Loyd is a tragic victim of The Tender Solider. She was “not opposed to the war, but neither was she blind to the shortcomings of the U.S. Military.” Shortcomings? Isn’t that an extremely euphemistic way to describe massacres elsewhere acknowledged in the book? Gezari does not hide some of the “shortcomings” of the US military, but her wording throughout the book points sharply to contradictions in her work.
The Human Terrain Team (HTT) advised soldiers: “Don’t treat the locals badly…. You’re just going to make enemies.” My only response to that piece of sagacity: Duh! Nonetheless, Gezari writes, “The soldiers listened, trying to get their heads around this.” Man, oh man, this sounds excruciating. Nonetheless, the whole notion of winning hearts and minds after slaughtering so many people seems so in-your-face certain to stir up hatred or, at the very least, ill will that very idea of HTS to curry favor among the remaining people seems futile.
The Tender Soldier seeks to humanize the HTT members, but Gezari also shows empathy for the suffering of the Afghan people. The HTT – for all their education and training – seem way out of their depth. That they would expect Afghanis to open up to them and answer their questions just seems so far-fetched. Gezari gets this, but her sympathy is focused elsewhere.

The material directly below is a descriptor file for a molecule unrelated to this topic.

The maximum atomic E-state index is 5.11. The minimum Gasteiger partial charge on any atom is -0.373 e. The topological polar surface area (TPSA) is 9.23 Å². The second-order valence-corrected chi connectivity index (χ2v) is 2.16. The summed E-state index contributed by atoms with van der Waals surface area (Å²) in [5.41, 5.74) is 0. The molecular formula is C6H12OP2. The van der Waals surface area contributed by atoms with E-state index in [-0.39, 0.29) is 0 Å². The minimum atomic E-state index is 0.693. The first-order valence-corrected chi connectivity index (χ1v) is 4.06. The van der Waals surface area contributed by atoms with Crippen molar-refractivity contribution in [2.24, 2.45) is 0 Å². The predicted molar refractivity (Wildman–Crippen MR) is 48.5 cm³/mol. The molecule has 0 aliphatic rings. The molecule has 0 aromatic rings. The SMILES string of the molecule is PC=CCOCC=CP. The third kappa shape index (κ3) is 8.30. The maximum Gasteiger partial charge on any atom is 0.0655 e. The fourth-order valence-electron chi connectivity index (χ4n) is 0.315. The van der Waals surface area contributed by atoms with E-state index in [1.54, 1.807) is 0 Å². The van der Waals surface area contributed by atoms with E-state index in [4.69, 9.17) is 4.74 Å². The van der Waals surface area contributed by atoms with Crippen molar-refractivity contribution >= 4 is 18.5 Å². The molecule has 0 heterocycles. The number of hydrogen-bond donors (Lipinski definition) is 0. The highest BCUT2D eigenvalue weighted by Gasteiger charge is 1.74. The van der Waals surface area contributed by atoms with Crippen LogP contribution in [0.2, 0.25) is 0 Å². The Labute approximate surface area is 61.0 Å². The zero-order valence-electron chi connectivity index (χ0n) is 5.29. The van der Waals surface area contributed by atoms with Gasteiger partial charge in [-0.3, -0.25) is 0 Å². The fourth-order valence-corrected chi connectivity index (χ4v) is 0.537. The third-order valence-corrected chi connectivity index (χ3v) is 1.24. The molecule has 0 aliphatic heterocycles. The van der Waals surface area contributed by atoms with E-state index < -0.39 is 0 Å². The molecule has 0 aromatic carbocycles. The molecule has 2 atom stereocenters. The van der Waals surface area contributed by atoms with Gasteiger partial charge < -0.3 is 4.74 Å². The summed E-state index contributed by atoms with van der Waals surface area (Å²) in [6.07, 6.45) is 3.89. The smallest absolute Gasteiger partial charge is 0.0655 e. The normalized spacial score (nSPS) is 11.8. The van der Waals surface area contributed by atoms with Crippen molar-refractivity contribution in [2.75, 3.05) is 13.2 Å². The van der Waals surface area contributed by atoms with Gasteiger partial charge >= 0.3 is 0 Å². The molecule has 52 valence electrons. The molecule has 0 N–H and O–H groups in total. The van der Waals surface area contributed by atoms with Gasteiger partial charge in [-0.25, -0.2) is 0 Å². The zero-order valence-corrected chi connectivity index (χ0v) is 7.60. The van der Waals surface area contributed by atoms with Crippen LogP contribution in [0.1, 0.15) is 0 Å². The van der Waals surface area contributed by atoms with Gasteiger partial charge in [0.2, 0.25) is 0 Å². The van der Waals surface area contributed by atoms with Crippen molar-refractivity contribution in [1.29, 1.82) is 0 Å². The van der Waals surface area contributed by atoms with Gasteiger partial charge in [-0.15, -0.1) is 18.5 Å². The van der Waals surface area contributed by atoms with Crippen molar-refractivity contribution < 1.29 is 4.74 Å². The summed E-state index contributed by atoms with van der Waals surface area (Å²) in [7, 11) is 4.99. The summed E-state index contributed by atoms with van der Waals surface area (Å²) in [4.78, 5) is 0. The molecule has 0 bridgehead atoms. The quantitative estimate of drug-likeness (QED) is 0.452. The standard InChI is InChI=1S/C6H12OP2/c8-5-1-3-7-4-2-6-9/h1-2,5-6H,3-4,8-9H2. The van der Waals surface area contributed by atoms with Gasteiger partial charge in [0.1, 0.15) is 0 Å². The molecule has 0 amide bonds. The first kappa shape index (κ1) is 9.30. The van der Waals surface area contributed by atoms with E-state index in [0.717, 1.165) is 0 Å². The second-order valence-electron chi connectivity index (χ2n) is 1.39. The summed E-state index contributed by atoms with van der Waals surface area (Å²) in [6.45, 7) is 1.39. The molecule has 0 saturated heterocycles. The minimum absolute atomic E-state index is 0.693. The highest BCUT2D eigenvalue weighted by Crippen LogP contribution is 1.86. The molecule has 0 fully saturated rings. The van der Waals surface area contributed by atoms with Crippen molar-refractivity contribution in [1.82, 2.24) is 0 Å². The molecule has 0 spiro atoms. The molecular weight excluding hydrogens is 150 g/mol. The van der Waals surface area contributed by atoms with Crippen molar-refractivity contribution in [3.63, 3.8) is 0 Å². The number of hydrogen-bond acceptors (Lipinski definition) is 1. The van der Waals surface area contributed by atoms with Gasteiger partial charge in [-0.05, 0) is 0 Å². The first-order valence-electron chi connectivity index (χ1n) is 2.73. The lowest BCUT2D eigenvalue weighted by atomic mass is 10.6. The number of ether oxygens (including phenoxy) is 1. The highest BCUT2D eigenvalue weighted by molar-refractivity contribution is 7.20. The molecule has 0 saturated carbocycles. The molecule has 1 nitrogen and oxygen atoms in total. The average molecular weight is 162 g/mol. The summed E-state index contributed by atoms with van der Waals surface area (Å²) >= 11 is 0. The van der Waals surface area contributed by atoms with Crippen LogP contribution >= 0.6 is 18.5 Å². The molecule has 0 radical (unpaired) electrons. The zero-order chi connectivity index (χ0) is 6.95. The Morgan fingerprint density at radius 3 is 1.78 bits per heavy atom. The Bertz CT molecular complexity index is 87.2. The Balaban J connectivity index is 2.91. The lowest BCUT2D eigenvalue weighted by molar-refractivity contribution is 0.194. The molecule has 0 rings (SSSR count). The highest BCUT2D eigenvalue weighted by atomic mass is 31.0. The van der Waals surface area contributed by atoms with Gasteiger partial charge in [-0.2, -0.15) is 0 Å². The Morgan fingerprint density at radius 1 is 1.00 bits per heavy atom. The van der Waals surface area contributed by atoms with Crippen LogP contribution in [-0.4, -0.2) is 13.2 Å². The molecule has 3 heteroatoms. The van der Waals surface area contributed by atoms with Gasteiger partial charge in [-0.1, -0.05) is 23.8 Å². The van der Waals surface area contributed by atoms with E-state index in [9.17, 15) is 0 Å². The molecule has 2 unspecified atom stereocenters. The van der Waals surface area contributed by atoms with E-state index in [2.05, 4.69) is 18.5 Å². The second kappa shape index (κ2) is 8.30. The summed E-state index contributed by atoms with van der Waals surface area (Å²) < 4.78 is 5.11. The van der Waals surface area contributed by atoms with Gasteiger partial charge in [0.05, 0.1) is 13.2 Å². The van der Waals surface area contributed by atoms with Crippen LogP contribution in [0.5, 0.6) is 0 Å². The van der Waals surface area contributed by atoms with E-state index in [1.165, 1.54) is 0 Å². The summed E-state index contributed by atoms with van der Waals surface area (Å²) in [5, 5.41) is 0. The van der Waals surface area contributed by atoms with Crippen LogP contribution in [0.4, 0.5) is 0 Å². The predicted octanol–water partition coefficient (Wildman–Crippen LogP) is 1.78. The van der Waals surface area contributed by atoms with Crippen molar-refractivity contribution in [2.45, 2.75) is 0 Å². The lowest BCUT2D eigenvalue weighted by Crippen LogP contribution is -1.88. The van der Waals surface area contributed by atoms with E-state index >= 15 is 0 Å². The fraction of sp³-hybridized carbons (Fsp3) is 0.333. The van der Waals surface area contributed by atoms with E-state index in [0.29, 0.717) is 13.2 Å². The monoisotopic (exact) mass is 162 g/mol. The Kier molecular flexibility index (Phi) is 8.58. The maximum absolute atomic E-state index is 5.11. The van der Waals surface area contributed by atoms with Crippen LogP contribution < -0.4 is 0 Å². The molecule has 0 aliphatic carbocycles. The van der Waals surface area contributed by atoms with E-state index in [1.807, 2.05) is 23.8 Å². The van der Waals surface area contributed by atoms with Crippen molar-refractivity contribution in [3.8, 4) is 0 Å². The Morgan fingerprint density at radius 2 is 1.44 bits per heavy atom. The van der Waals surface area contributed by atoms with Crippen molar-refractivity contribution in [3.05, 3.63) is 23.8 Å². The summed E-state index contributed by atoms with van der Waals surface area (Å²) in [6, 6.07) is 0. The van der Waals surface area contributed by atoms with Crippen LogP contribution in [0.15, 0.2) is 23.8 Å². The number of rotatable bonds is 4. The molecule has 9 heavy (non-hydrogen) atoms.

“American soldiers in Afghanistan watched their buddies get killed and were ordered not to shoot back unless they were sure the area was clear of civilians.” The author contradicts this by writing a few sentences later that “many civilians had been killed in the [air] strikes.”
Another seeming contradiction of US militarism was the order to soldiers to “demonstrate proportionality.” This flies in the face of the Powell Doctrine to use overwhelming force. I submit that demonstrating proportionality and using overwhelming force are at epistemological loggerheads.
Gezari blames the insurgency, which she says is rooted in Pakistan: “Foreign fighters and outside moneymen were understandably more interested in promoting jihad and killing Americans than in prospects for meaningful reconciliation, and Afghan lives meant little to them.”
“[F]oreign fighters”? Surely Gezari must be aware that the borders between Afghanistan and Pakistan are an imperialist device that separated Pashtuns from each each other. And surely the criticism applies even more strongly to US (and NATO) forces in Afghanistan.
The back jacket of The Tender Soldier, which came out in August 2013, claims, “Gezari is the only journalist to have gained access to the lives of the people inside the troubled Human Terrain System, including the brilliant, ambitious figures who conceived it.” This is not factually accurate, as John Stanton’s US Army Human Terrain System 2008-2013 came out in July 2013, although this mightn’t have been known to Gezari. Stanton talks with over a hundred HTS insider sources and is much less obsequious to those figures who conceived HTS.
The Tender Solider baffles me. I do not know who the tender soldier is. There is no war. If war implies two sides with some ability to fight each other, then surely this was nothing of the sort. It was a mass invasion by the US military machine against Afghanistan. Why? Because Afghanistan wouldn’t extradite Osama bin Laden without the US providing evidence of bin Laden’s involvement in 9-11. Was this an unreasonable request? Was it worth obliterating a country? I also am left wondering as to what the sacrifice was. The HTT members were extremely well paid for their service in the face of danger.
The Tender Solider is just propaganda.